Health and Ageing Legislation Amendment Bill 2003

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Bills Digest No. 152  2002-03

Health and Ageing Legislation Amendment Bill 2003

This Digest was prepared for debate. It reflects the legislation as introduced and does not canvass subsequent amendments. This Digest does not have any official legal status. Other sources should be consulted to determine the subsequent official status of the Bill.


Passage History
Main Provisions
Concluding Comments
Contact Officer & Copyright Details

Passage History

Health and Ageing Legislation Amendment Bill 2003

Date Introduced: 27 March 2003

House: Senate

Portfolio: Health and Ageing


  • Schedules 1, 3 and 4 commence on Royal Assent.
  • Schedule 2 commences 28 days after Royal Assent.
  • The items in Schedule 5 commence on various dates.




  • Amend the National Health Act 1953 to increase the number of members on the Pharmaceutical Benefits Advisory Committee; and make other changes to pharmaceutical supply arrangements.
  • Make other changes to the National Health Act and related legislation in the Health and Ageing portfolio.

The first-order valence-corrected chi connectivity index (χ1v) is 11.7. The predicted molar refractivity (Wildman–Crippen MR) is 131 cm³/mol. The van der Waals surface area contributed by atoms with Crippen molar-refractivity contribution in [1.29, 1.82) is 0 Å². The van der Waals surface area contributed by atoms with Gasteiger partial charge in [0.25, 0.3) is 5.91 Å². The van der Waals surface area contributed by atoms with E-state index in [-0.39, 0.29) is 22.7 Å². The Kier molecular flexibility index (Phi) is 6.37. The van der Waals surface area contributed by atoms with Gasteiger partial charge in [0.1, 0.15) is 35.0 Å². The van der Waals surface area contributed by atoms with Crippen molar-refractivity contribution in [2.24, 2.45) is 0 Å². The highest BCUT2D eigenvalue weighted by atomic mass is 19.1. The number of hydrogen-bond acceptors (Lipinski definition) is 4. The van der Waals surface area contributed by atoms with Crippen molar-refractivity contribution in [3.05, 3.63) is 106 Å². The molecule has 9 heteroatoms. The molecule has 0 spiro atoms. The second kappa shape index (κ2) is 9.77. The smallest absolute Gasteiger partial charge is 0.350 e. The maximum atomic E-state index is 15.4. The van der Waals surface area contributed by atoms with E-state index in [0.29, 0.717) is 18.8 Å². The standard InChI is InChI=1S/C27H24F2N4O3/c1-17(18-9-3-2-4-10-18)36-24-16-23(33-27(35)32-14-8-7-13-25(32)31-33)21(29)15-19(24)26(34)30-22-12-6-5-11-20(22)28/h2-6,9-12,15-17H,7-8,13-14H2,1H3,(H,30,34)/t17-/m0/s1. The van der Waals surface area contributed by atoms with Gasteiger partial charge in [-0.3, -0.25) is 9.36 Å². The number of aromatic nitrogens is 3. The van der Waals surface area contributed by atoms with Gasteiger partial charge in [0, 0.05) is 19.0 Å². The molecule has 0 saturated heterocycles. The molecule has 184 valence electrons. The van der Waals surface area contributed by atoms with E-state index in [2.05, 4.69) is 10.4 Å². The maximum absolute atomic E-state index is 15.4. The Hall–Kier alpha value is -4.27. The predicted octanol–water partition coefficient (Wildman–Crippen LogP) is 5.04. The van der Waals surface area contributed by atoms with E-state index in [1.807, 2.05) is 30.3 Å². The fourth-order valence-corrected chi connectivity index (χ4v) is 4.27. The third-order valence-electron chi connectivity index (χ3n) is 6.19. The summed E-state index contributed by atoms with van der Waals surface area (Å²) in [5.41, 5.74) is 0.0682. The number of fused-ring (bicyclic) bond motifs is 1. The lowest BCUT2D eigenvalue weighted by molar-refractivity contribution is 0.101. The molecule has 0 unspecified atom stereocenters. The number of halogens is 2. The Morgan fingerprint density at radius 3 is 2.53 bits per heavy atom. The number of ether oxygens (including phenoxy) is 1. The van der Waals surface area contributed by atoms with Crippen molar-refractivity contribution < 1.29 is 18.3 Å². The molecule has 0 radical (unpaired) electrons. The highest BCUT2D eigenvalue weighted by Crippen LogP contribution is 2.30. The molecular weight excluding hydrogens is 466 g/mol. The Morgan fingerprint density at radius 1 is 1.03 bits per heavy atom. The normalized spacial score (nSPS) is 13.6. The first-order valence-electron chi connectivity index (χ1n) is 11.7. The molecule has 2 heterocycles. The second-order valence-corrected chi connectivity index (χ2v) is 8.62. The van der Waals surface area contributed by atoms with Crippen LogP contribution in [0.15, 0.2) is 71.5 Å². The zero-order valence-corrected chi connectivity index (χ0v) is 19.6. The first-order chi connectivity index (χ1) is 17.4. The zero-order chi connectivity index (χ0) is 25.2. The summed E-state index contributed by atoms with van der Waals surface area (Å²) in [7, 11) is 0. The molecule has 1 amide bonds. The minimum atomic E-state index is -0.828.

Pharmaceutical Benefits Advisory Committee membership

The Pharmaceutical Benefits Advisory Committee ('PBAC') is an independent statutory body established on 12 May 1954 under section 101 of the National Health Act to make recommendations and give advice to the Minister about which drugs and medicinal preparations should be made available as pharmaceutical benefits. No new drug may be made available as a pharmaceutical benefit unless the Committee has so recommended.

The Committee is required by the Act to consider the effectiveness and cost of a proposed benefit compared to alternative therapies. In making its recommendations the Committee, on the basis of community usage, recommends maximum quantities and repeats and may also recommend restrictions as to where PBS subsidy is available. When recommending listings, the Committee provides advice to the Pharmaceutical Benefits Pricing Authority regarding comparison with alternatives or their cost effectiveness.